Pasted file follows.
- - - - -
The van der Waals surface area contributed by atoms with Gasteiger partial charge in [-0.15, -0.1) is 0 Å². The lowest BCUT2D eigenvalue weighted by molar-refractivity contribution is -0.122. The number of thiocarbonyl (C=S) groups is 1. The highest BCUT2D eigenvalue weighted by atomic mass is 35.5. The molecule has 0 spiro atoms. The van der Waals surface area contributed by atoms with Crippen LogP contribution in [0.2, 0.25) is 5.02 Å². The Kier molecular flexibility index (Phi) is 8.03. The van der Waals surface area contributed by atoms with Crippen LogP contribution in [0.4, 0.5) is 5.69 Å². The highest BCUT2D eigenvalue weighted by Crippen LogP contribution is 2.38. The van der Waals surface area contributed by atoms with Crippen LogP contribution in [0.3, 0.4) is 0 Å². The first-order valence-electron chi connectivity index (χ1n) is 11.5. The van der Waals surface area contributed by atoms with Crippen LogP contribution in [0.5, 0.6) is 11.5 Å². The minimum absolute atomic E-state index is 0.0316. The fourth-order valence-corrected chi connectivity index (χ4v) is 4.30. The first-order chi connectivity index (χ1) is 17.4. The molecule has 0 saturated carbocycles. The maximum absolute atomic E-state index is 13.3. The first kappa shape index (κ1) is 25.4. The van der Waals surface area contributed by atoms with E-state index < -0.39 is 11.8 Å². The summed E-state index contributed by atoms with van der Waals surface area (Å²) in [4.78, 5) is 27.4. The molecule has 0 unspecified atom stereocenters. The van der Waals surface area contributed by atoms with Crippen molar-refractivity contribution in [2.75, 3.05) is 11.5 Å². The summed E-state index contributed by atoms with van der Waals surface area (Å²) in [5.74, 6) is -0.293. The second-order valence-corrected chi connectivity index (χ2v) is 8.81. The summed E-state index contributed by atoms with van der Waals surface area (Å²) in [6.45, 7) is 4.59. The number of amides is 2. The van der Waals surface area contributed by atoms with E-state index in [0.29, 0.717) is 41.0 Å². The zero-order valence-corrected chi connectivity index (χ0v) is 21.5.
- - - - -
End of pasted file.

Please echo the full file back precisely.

The van der Waals surface area contributed by atoms with Gasteiger partial charge in [-0.15, -0.1) is 0 Å². The lowest BCUT2D eigenvalue weighted by molar-refractivity contribution is -0.122. The number of thiocarbonyl (C=S) groups is 1. The highest BCUT2D eigenvalue weighted by atomic mass is 35.5. The molecule has 0 spiro atoms. The van der Waals surface area contributed by atoms with Crippen LogP contribution in [0.2, 0.25) is 5.02 Å². The Kier molecular flexibility index (Phi) is 8.03. The van der Waals surface area contributed by atoms with Crippen LogP contribution in [0.4, 0.5) is 5.69 Å². The highest BCUT2D eigenvalue weighted by Crippen LogP contribution is 2.38. The van der Waals surface area contributed by atoms with Crippen LogP contribution in [0.3, 0.4) is 0 Å². The first-order valence-electron chi connectivity index (χ1n) is 11.5. The van der Waals surface area contributed by atoms with Crippen LogP contribution in [0.5, 0.6) is 11.5 Å². The minimum absolute atomic E-state index is 0.0316. The fourth-order valence-corrected chi connectivity index (χ4v) is 4.30. The first-order chi connectivity index (χ1) is 17.4. The molecule has 0 saturated carbocycles. The maximum absolute atomic E-state index is 13.3. The first kappa shape index (κ1) is 25.4. The van der Waals surface area contributed by atoms with E-state index < -0.39 is 11.8 Å². The summed E-state index contributed by atoms with van der Waals surface area (Å²) in [4.78, 5) is 27.4. The molecule has 0 unspecified atom stereocenters. The van der Waals surface area contributed by atoms with Crippen molar-refractivity contribution in [2.75, 3.05) is 11.5 Å². The summed E-state index contributed by atoms with van der Waals surface area (Å²) in [5.74, 6) is -0.293. The second-order valence-corrected chi connectivity index (χ2v) is 8.81. The summed E-state index contributed by atoms with van der Waals surface area (Å²) in [6.45, 7) is 4.59. The number of amides is 2. The van der Waals surface area contributed by atoms with E-state index in [0.29, 0.717) is 41.0 Å². The zero-order valence-corrected chi connectivity index (χ0v) is 21.5.